Pam Pennycuik

Pam Pennycuik was enrolled at St Aidan’s during the Great Depression and World War II. School was very different then; the Sisters of the Society of the Sacred Advent were under financial pressures and resources like laboratories didn’t exist. In fact, at one stage the teachers were asked to take a cut in pay to ensure the future of the School.

“In spite of these limitations, the women who taught us succeeded in making the subjects we were studying interesting and enjoyable. To this day, I remember them all with both affection and gratitude,” Pam said.

After graduating St Aidan’s, Pam obtained a Bachelor of Science from the University of Queensland before enrolling in a Masters degree in Zoology.

She worked for a short period of time in the university’s Zoology Department before spending 18 months in the United Kingdom. She returned to Brisbane and a position in the university’s Physiology Department where she studied for her PhD. During World War II this department carried out studies on the “effects of exposure to high environmental temperatures on man” (Australia had troops fighting in the tropics at the time). But by 1954 the emphasis of the experiments had shifted from “man” to “mammals”. Pam was allotted the rat and for the next few years, she investigated the effects of continuous exposure to 34°C on the wellbeing of these little beasts – on their food intake, growth rate and their ability to reproduce successfully.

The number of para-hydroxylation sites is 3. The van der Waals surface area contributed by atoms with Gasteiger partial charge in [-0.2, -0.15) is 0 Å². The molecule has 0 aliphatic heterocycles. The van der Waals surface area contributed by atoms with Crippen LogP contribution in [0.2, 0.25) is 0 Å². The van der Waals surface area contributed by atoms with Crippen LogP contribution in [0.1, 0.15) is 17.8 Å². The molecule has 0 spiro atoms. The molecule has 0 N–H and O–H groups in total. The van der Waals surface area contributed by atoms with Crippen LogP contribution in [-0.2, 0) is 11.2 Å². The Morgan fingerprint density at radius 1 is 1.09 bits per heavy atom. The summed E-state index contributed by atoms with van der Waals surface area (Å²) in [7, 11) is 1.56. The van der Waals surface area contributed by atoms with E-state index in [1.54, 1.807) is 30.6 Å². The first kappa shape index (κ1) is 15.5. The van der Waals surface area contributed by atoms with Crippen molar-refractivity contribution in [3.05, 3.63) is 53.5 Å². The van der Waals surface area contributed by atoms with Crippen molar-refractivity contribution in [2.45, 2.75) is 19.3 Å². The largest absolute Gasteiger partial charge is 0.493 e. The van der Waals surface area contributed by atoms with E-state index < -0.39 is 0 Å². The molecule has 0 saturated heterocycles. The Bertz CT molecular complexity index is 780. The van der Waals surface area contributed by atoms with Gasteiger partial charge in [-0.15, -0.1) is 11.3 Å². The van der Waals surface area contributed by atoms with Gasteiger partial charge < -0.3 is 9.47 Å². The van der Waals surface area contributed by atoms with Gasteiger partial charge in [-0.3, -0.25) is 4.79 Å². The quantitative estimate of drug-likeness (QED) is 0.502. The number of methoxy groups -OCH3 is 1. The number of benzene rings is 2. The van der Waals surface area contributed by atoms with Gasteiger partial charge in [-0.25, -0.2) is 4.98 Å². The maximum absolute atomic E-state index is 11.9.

In 1961, Pam moved to Sydney and to the CSIRO’s Division of Animal Genetics, where her model animal was the mouse. The study objective was to gain an understanding of why mouse populations in the wheat-growing belt of eastern Australia reached plague proportions in some years but not others.

Pam married Alex, a molecular biologist, in 1986. She published 51 papers (in collaboration with other scientists) in a variety of publications during her extensive career.

Her advice to St Aidan’s students is to aspire to be the best they can be but be prepared to sometimes be practical. She also encourages all of the girls to venture out into the world at large and “experience and experiment”.